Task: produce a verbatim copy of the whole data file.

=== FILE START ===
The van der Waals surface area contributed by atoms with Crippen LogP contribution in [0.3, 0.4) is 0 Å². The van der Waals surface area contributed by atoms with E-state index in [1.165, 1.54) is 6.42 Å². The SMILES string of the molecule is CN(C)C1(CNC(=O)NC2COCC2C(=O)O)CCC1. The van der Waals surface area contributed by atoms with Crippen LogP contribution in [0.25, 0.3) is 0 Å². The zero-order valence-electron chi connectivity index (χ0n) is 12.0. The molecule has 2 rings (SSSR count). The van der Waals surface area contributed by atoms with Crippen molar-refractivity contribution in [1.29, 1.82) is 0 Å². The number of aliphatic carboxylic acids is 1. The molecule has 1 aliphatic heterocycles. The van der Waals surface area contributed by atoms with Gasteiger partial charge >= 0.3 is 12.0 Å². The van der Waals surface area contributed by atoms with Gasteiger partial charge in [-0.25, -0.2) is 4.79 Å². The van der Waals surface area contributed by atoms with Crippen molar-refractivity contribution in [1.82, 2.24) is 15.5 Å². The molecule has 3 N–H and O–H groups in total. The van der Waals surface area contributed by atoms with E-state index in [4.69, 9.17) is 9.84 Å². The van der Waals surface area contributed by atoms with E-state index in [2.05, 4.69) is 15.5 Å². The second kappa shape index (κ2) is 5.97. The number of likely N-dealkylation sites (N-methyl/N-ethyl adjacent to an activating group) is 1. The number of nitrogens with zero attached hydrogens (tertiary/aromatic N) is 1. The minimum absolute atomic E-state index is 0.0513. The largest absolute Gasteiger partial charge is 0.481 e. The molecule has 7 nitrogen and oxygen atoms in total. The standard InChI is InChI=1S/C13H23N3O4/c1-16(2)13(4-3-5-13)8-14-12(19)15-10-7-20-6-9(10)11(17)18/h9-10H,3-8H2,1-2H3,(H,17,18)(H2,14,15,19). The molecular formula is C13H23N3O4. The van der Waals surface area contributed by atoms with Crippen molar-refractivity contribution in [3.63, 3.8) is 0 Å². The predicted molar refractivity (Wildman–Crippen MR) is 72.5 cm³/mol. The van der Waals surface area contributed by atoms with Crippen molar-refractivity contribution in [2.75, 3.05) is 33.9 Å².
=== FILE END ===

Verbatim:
The van der Waals surface area contributed by atoms with Crippen LogP contribution in [0.3, 0.4) is 0 Å². The van der Waals surface area contributed by atoms with E-state index in [1.165, 1.54) is 6.42 Å². The SMILES string of the molecule is CN(C)C1(CNC(=O)NC2COCC2C(=O)O)CCC1. The van der Waals surface area contributed by atoms with Crippen LogP contribution in [0.25, 0.3) is 0 Å². The zero-order valence-electron chi connectivity index (χ0n) is 12.0. The molecule has 2 rings (SSSR count). The van der Waals surface area contributed by atoms with Crippen molar-refractivity contribution in [1.29, 1.82) is 0 Å². The number of aliphatic carboxylic acids is 1. The molecule has 1 aliphatic heterocycles. The van der Waals surface area contributed by atoms with Gasteiger partial charge >= 0.3 is 12.0 Å². The van der Waals surface area contributed by atoms with Gasteiger partial charge in [-0.25, -0.2) is 4.79 Å². The van der Waals surface area contributed by atoms with Crippen molar-refractivity contribution in [1.82, 2.24) is 15.5 Å². The molecule has 3 N–H and O–H groups in total. The van der Waals surface area contributed by atoms with E-state index in [4.69, 9.17) is 9.84 Å². The van der Waals surface area contributed by atoms with E-state index in [2.05, 4.69) is 15.5 Å². The second kappa shape index (κ2) is 5.97. The number of likely N-dealkylation sites (N-methyl/N-ethyl adjacent to an activating group) is 1. The number of nitrogens with zero attached hydrogens (tertiary/aromatic N) is 1. The minimum absolute atomic E-state index is 0.0513. The largest absolute Gasteiger partial charge is 0.481 e. The molecule has 7 nitrogen and oxygen atoms in total. The standard InChI is InChI=1S/C13H23N3O4/c1-16(2)13(4-3-5-13)8-14-12(19)15-10-7-20-6-9(10)11(17)18/h9-10H,3-8H2,1-2H3,(H,17,18)(H2,14,15,19). The molecular formula is C13H23N3O4. The van der Waals surface area contributed by atoms with Crippen molar-refractivity contribution in [3.63, 3.8) is 0 Å². The predicted molar refractivity (Wildman–Crippen MR) is 72.5 cm³/mol. The van der Waals surface area contributed by atoms with Crippen molar-refractivity contribution in [2.75, 3.05) is 33.9 Å².